Obama's traditional adversaries see his evasion from an official declaration on an operation in Syria and decision to effectively postpone any action against President Bashar Assad's regime for at least 10 days as a clear sign of weakness, while liberals applaud Obama's decision to get the approval of his people's representatives.
- Op-ed: Obama blinked first
- Aides: Obama willing to pursue solo Syria strikes
- Obama seeking congressional OK for Syria action
Council on Foreign Relations President Richard Haass, who was a close advisor to former Secretary of State Colin Powell, tweeted Saturday night: "Pres. Obama has gone from 'leading from behind' to not leading. Going to Congress (about) Syria raises doubts about US reliability, determination." Haass is one of the most important political figures in the US.
The Wall Street Journal wrote Saturday night that "President Barack Obama is pursuing a risky course in putting his Syria policy in the hands of Congress, where skepticism and anxiety in both parties about his drive toward military action have been high." The paper further added that "the depth of opposition is uncertain. No solid head count is possible because Congress is in recess, lawmakers are scattered around the country."
Many congressmen demanded Obama to bring the issue of a strike on Syria to Congress, though Peter King, the most senior Republican member on the US congressional intelligence committee who supports a military intervention in Syria, slammed the president for his request of congressional approval. "President Obama is abdicating his responsibility as commander-in-chief and undermining the authority of future presidents," said King.
The New York Times mentioned that Obama acted without congressional approval in Libya in 2011, and wanted to do the same in Syria, only he found it would be difficult to advance on his own after the British parliament voted against military intervention. In addition, polls revealed that most Americans want Congress to decide whether to strike in Syria.
What are we, Belgium?
An editorial in the liberal newspaper Washington Post expressed support of Obama's move, yet noted that there are risks involved in. "President Obama said Saturday that the United States must respond militarily to Syria's Aug. 21 gassing of its own people. We agree. He also said he would seek congressional authorization before proceeding," the editorial read, "we think that's right, too, though the approach isn't risk-free."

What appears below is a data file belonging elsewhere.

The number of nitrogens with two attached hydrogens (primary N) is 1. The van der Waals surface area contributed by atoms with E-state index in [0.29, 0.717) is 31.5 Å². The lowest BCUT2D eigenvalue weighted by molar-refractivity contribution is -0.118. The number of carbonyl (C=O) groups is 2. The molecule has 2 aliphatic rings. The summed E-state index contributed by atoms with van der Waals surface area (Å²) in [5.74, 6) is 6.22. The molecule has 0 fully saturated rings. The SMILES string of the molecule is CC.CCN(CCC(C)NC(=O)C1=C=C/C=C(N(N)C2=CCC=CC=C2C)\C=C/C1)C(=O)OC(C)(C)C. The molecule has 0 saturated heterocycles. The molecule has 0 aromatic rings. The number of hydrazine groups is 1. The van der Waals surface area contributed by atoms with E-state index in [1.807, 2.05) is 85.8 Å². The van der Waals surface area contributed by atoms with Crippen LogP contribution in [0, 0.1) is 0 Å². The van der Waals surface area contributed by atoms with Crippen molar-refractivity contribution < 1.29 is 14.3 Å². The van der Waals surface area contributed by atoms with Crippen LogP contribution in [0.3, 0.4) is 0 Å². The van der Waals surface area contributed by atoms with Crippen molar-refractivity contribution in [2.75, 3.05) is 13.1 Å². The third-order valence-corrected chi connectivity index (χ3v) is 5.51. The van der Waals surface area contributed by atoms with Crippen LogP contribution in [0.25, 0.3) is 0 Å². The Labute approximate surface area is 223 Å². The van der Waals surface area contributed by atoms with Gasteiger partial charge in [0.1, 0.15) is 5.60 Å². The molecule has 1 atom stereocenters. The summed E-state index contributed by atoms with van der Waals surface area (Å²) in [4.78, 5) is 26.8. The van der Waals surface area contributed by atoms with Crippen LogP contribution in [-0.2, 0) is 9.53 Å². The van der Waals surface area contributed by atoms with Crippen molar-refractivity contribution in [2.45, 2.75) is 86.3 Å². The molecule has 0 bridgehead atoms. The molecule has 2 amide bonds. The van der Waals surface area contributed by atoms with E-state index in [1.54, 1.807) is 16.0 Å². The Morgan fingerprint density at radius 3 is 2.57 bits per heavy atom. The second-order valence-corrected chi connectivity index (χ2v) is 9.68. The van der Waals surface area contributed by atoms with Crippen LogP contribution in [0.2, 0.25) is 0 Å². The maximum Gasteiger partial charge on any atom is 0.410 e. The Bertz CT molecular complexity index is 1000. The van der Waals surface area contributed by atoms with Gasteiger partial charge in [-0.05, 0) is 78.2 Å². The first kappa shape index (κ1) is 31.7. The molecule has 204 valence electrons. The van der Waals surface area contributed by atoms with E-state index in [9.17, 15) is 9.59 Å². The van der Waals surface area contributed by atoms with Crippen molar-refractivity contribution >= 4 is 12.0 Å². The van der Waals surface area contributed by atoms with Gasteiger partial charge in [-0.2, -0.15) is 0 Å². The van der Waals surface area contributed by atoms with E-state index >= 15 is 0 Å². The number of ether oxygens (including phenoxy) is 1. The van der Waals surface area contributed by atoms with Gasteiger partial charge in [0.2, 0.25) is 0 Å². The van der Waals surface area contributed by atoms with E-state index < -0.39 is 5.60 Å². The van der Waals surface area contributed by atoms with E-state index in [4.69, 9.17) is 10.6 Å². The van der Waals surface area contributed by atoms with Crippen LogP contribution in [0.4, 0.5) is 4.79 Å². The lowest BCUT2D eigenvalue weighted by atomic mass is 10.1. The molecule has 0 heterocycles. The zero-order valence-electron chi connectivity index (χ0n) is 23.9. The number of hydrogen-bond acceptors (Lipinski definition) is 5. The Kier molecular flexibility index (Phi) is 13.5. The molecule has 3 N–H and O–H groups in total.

The newspaper expressed hope that Obama's sworn enemies in Congress would be able to put aside their differences due to the issue's importance: "If there is no response, the Assad regime will use (chemical weapons) again, on an even larger scale."
Aaron Miller, former Middle East adviser for several US administrations, wrote that Obama realized how difficult it would be to act alone and understood that "even a limited strike can be risky, and he wants to share the responsibility." However others claim that Obama blinked in the face of a difficult decision and possible objection, and gave up his responsibility and appears weak.
Bloomberg network wrote that Obama's turn to Congress has great benefits and will strengthen the credibility of any American action, will provide the public with more information and will make Congress bear responsibility. The delay will allow Obama the opportunity to make use of the upcoming G20 summit in Russia to create a wide coalition of countries supporting US military action, even if they do not take an active part in it.
However, New Republic magazine expressed their concern that "if Obama loses in the House and does follow Cameron's example by withdrawing the threat of military force, then America will have ceased to have a role in the war in Syria, and its power and influence elsewhere – which doesn’t depend on the sheer existence of planes and boats, but in the willingness in an extremity to use them – will also be diminished.
"That might be acceptable if the United States were Belgium, but the United States, for better or worse, is currently the only country capable of enforcing international norms – whether on chemical or nuclear weapons, or on gross violations of human rights, or on the subjugation of smaller countries by larger countries."
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